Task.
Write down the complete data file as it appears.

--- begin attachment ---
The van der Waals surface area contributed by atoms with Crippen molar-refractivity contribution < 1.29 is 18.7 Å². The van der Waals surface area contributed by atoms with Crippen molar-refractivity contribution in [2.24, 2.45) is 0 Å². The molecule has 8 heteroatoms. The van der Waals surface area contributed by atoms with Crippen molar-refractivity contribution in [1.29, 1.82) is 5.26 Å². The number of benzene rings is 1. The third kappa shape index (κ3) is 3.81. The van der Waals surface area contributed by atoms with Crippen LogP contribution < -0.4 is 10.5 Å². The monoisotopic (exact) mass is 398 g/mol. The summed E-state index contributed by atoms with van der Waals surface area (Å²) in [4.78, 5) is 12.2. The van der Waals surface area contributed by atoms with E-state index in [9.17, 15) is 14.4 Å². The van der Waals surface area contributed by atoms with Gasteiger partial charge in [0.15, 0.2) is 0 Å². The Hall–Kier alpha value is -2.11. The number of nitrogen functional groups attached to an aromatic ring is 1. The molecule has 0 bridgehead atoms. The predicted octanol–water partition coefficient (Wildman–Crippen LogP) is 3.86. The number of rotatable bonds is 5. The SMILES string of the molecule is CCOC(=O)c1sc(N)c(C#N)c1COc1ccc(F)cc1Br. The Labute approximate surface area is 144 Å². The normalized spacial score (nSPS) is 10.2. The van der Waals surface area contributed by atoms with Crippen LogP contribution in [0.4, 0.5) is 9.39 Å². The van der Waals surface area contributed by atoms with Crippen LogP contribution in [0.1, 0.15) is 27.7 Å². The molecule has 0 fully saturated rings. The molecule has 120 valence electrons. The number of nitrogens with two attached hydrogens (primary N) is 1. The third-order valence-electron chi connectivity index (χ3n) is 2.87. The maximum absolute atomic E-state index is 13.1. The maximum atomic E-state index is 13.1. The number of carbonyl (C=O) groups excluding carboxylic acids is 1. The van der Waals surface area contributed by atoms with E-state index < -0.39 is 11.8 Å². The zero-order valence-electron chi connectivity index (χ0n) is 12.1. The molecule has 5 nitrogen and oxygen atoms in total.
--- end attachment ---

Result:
The van der Waals surface area contributed by atoms with Crippen molar-refractivity contribution < 1.29 is 18.7 Å². The van der Waals surface area contributed by atoms with Crippen molar-refractivity contribution in [2.24, 2.45) is 0 Å². The molecule has 8 heteroatoms. The van der Waals surface area contributed by atoms with Crippen molar-refractivity contribution in [1.29, 1.82) is 5.26 Å². The number of benzene rings is 1. The third kappa shape index (κ3) is 3.81. The van der Waals surface area contributed by atoms with Crippen LogP contribution < -0.4 is 10.5 Å². The monoisotopic (exact) mass is 398 g/mol. The summed E-state index contributed by atoms with van der Waals surface area (Å²) in [4.78, 5) is 12.2. The van der Waals surface area contributed by atoms with E-state index in [9.17, 15) is 14.4 Å². The van der Waals surface area contributed by atoms with Gasteiger partial charge in [0.15, 0.2) is 0 Å². The Hall–Kier alpha value is -2.11. The number of nitrogen functional groups attached to an aromatic ring is 1. The molecule has 0 bridgehead atoms. The predicted octanol–water partition coefficient (Wildman–Crippen LogP) is 3.86. The number of rotatable bonds is 5. The SMILES string of the molecule is CCOC(=O)c1sc(N)c(C#N)c1COc1ccc(F)cc1Br. The Labute approximate surface area is 144 Å². The normalized spacial score (nSPS) is 10.2. The van der Waals surface area contributed by atoms with Crippen LogP contribution in [0.4, 0.5) is 9.39 Å². The van der Waals surface area contributed by atoms with Crippen LogP contribution in [0.1, 0.15) is 27.7 Å². The molecule has 0 fully saturated rings. The molecule has 120 valence electrons. The number of nitrogens with two attached hydrogens (primary N) is 1. The third-order valence-electron chi connectivity index (χ3n) is 2.87. The maximum absolute atomic E-state index is 13.1. The maximum atomic E-state index is 13.1. The number of carbonyl (C=O) groups excluding carboxylic acids is 1. The van der Waals surface area contributed by atoms with E-state index < -0.39 is 11.8 Å². The zero-order valence-electron chi connectivity index (χ0n) is 12.1. The molecule has 5 nitrogen and oxygen atoms in total.